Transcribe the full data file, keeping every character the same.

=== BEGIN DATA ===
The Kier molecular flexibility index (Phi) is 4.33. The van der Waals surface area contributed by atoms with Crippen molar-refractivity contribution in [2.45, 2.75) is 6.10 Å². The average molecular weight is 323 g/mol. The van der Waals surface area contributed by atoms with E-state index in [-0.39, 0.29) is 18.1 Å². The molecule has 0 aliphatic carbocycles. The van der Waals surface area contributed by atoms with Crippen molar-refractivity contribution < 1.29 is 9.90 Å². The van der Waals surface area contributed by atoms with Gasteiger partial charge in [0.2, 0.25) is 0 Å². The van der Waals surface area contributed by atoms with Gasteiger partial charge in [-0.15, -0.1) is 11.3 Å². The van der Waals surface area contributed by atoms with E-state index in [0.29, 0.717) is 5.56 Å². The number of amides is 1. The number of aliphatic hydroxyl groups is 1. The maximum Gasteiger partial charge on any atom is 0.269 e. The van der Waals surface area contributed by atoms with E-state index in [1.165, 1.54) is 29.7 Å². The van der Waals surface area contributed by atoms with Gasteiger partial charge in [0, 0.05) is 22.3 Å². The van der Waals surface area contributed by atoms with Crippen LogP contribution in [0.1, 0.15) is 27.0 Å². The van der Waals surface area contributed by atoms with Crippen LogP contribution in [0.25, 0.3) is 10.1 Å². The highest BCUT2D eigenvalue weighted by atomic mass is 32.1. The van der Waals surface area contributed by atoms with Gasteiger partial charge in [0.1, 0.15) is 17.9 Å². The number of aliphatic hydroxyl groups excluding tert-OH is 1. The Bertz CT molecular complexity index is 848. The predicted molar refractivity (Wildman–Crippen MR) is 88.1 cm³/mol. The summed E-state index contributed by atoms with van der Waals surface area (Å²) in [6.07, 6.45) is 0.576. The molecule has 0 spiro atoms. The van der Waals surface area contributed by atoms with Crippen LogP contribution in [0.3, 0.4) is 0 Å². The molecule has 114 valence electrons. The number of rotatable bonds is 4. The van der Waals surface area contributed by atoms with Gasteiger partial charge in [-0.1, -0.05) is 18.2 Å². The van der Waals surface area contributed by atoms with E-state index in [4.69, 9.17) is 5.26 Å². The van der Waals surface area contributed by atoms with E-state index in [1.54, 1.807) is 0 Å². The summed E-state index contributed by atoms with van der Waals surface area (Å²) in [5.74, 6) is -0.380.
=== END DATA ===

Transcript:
The Kier molecular flexibility index (Phi) is 4.33. The van der Waals surface area contributed by atoms with Crippen molar-refractivity contribution in [2.45, 2.75) is 6.10 Å². The average molecular weight is 323 g/mol. The van der Waals surface area contributed by atoms with E-state index in [-0.39, 0.29) is 18.1 Å². The molecule has 0 aliphatic carbocycles. The van der Waals surface area contributed by atoms with Crippen molar-refractivity contribution < 1.29 is 9.90 Å². The van der Waals surface area contributed by atoms with Gasteiger partial charge in [0.2, 0.25) is 0 Å². The van der Waals surface area contributed by atoms with Gasteiger partial charge in [-0.15, -0.1) is 11.3 Å². The van der Waals surface area contributed by atoms with E-state index in [0.29, 0.717) is 5.56 Å². The number of amides is 1. The number of aliphatic hydroxyl groups is 1. The maximum Gasteiger partial charge on any atom is 0.269 e. The van der Waals surface area contributed by atoms with E-state index in [1.165, 1.54) is 29.7 Å². The van der Waals surface area contributed by atoms with Gasteiger partial charge in [0, 0.05) is 22.3 Å². The van der Waals surface area contributed by atoms with Crippen LogP contribution in [0.1, 0.15) is 27.0 Å². The van der Waals surface area contributed by atoms with Crippen LogP contribution in [0.25, 0.3) is 10.1 Å². The highest BCUT2D eigenvalue weighted by atomic mass is 32.1. The van der Waals surface area contributed by atoms with Gasteiger partial charge in [0.1, 0.15) is 17.9 Å². The number of aliphatic hydroxyl groups excluding tert-OH is 1. The Bertz CT molecular complexity index is 848. The predicted molar refractivity (Wildman–Crippen MR) is 88.1 cm³/mol. The summed E-state index contributed by atoms with van der Waals surface area (Å²) in [6.07, 6.45) is 0.576. The molecule has 0 spiro atoms. The van der Waals surface area contributed by atoms with Crippen LogP contribution in [0.3, 0.4) is 0 Å². The molecule has 114 valence electrons. The number of rotatable bonds is 4. The van der Waals surface area contributed by atoms with Gasteiger partial charge in [-0.1, -0.05) is 18.2 Å². The van der Waals surface area contributed by atoms with E-state index in [4.69, 9.17) is 5.26 Å². The van der Waals surface area contributed by atoms with E-state index in [1.54, 1.807) is 0 Å². The summed E-state index contributed by atoms with van der Waals surface area (Å²) in [5.74, 6) is -0.380.